John W. Greiner, Ph.D.
- Center for Cancer Research
- National Cancer Institute
- Building 10, Room 8B04
- Bethesda, MD 20892-1750
The Animal Protocols Facility is responsible for the assessment and oversight of the Center for Immuno-Oncology (CIO) Animal Care & Use Program components, compliance required by the NCI-ACUC guidelines, AALAC accreditation and facilities, including the review and approval of animal research protocols, evaluation of animal use and housing areas, monitoring and evaluation of animal use practices, review and approval of policies and standards for animal care and use, and investigation of animal welfare concerns. Additionally, the group is responsible for the management of several mouse colonies, which include transgenic mice and mice harboring genetic mutations, that results in the development of spontaneous tumors to be made available to many investigators within the CIO for preclinical studies.
Areas of Expertise
1) immunology, 2) immunotherapy
Development of More Valid Animal Models for the Analysis of New Vaccine Strategies
Emphasis is currently being placed on the development of new animal models that are more appropriate for the analysis of new vaccines and vaccine strategies than the conventional prevention or treatment models, where vaccines are given a few days before or after transplant of a rapidly growing tumor. A particular interest has developed in mouse bladder tumor models that utilize intravital imaging of orthotopically instilled bladder tumors. A CEA-transgenic (Tg) mouse, where CEA is a 'self antigen' and is expressed in levels and tissues similar to those in humans, is being employed along with experimental liver metastases expressing CEA positive colon carcinoma cells. Moreover, CEA Tg mice have been crossed with min+ Tg mice; min+ Tg mice contain a mutant APC gene and develop numerous colonic polyps that ultimately cause their death. We have now developed a min+ x CEA+ double transgenic model in which spontaneous colon tumors arise that express CEA.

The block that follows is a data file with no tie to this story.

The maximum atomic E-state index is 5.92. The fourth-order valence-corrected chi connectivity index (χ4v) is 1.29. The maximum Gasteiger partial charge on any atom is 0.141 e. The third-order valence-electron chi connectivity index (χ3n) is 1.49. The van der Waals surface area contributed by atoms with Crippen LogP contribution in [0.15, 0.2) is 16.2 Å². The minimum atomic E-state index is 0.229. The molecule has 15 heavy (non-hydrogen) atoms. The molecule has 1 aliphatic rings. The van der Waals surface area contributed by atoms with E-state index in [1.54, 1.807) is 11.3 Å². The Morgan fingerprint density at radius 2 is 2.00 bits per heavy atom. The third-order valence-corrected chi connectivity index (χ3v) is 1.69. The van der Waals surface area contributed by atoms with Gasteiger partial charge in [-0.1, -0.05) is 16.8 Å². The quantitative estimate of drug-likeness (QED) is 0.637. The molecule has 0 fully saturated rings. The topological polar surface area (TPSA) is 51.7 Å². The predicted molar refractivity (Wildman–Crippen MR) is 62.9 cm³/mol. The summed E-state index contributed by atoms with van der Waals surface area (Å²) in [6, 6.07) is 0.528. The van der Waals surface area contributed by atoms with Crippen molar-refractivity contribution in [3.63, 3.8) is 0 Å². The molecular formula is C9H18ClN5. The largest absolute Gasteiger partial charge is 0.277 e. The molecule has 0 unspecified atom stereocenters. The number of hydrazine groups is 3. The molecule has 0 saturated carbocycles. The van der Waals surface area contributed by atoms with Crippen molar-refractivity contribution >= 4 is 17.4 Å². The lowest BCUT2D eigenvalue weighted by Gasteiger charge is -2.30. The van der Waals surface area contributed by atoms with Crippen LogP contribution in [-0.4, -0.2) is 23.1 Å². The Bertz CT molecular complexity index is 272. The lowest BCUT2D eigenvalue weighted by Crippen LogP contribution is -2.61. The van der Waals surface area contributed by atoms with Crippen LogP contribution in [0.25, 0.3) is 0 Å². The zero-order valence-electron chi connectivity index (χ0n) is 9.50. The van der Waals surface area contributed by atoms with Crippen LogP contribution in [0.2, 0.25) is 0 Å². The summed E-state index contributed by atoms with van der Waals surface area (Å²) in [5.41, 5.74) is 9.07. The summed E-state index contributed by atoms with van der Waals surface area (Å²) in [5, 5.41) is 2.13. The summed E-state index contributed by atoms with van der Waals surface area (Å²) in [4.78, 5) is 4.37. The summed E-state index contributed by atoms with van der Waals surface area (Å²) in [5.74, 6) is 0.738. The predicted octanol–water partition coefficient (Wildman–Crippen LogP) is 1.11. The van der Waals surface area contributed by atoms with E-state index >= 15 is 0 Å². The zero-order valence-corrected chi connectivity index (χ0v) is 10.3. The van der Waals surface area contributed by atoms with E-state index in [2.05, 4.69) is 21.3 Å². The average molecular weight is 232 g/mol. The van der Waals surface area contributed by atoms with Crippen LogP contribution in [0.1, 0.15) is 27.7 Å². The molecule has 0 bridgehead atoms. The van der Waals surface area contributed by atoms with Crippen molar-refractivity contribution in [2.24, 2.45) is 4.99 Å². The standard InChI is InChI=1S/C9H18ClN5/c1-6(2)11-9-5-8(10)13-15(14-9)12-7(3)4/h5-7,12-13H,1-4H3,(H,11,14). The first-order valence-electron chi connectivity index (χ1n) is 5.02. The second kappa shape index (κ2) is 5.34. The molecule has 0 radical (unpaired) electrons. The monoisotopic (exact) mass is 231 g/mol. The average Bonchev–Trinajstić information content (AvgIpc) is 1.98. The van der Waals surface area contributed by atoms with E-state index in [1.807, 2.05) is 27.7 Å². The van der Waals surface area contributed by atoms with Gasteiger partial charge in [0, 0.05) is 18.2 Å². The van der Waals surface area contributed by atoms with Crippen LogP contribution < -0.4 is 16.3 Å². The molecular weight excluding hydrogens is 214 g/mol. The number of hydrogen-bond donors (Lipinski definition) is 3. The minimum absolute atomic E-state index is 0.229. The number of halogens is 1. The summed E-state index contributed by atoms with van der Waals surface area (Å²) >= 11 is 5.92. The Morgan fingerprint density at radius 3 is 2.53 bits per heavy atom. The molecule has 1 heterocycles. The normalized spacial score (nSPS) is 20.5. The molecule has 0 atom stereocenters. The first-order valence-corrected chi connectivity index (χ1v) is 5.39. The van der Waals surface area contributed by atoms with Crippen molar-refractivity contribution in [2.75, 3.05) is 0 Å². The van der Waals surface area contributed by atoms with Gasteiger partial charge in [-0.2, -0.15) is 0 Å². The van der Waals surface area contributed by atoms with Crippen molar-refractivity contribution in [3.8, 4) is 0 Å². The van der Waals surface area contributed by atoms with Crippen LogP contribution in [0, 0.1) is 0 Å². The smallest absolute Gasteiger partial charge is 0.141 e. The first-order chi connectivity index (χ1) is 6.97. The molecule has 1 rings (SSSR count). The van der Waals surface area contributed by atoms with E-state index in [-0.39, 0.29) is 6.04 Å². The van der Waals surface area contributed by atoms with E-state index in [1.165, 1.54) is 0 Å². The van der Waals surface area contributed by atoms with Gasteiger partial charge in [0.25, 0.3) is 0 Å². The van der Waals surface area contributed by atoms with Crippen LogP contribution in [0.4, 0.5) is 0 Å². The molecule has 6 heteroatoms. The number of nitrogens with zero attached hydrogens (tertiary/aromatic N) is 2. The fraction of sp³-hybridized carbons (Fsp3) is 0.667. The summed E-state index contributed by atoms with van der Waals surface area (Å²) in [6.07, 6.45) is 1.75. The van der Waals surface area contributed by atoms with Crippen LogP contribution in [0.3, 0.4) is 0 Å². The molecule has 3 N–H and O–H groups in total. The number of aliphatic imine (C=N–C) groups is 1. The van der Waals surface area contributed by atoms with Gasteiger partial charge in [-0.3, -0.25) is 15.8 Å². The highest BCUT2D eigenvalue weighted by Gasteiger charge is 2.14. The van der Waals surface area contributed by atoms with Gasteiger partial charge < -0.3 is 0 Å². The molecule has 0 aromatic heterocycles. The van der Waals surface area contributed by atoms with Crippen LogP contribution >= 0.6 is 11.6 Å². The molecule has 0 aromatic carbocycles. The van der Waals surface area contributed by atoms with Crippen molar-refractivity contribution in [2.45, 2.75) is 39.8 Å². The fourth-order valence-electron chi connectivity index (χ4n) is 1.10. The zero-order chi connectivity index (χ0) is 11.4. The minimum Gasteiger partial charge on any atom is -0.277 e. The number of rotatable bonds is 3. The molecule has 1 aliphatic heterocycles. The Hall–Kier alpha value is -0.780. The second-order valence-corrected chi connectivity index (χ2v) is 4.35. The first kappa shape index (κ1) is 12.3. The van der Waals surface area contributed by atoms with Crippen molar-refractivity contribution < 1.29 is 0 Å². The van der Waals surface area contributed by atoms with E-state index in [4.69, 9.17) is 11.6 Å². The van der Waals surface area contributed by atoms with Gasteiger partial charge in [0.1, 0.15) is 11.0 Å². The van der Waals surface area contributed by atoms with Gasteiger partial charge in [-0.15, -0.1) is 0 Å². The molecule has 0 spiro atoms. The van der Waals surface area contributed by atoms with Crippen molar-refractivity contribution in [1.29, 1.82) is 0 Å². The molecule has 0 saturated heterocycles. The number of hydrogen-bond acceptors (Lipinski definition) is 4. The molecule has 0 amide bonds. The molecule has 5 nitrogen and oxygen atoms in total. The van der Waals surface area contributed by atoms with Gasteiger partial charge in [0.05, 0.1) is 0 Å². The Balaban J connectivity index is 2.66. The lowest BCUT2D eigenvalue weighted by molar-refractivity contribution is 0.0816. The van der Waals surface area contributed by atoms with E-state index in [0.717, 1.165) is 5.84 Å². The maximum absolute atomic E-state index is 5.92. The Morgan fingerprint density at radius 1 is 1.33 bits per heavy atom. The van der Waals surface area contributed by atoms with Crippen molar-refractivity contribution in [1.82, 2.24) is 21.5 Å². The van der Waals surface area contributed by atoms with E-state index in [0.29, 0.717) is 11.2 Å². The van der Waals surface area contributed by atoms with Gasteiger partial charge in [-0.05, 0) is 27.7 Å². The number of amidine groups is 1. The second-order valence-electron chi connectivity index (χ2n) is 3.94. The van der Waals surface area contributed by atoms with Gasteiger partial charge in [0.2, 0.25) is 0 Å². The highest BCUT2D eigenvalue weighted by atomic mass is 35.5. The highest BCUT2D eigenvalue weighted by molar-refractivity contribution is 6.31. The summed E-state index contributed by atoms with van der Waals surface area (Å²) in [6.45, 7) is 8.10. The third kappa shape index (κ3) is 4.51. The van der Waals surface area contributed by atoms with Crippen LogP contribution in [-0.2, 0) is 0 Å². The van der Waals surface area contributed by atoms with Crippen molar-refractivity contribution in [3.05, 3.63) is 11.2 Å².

Studies are planned to evaluate new vaccines and vaccine strategies in this and other Tg models. Studies are also ongoing and planned to develop and evaluate other murine models that develop spontaneous tumors, which contain a 'self antigen' as a potential vaccine target.
Enhanced immunotherapy by combining a vaccine with a novel murine GITR ligand fusion protein
Enhanced antitumor effects by combining an IL-12/anti-DNA fusion protein with avelumab, an anti-PD-L1 antibody
Systemic immunotherapy of non-muscle invasive mouse bladder cancer with avelumab, an anti-PD-L1 immune checkpoint inhibitor
The immunocytokine NHS-IL12 as a potential cancer therapeutic
Combination of a poxvirus-based vaccine with a cyclooxygenase-2 inhibitor (celecoxib) elicits antitumor immunity and long-term survival in CEA.Tg/MIN mice
John W. Greiner, Ph.D.
Dr. Greiner, Staff Scientist, Facilities Manager, in the Center for Immuno-Oncology's Translational Research area, is responsible, with Robin Riley, for the Animal Protocols Facility. He received his Ph.D. in Physiology and Biophysics from West Virginia University, Morgantown, WV. Dr. Greiner's research interests are in immunology and immunotherapy.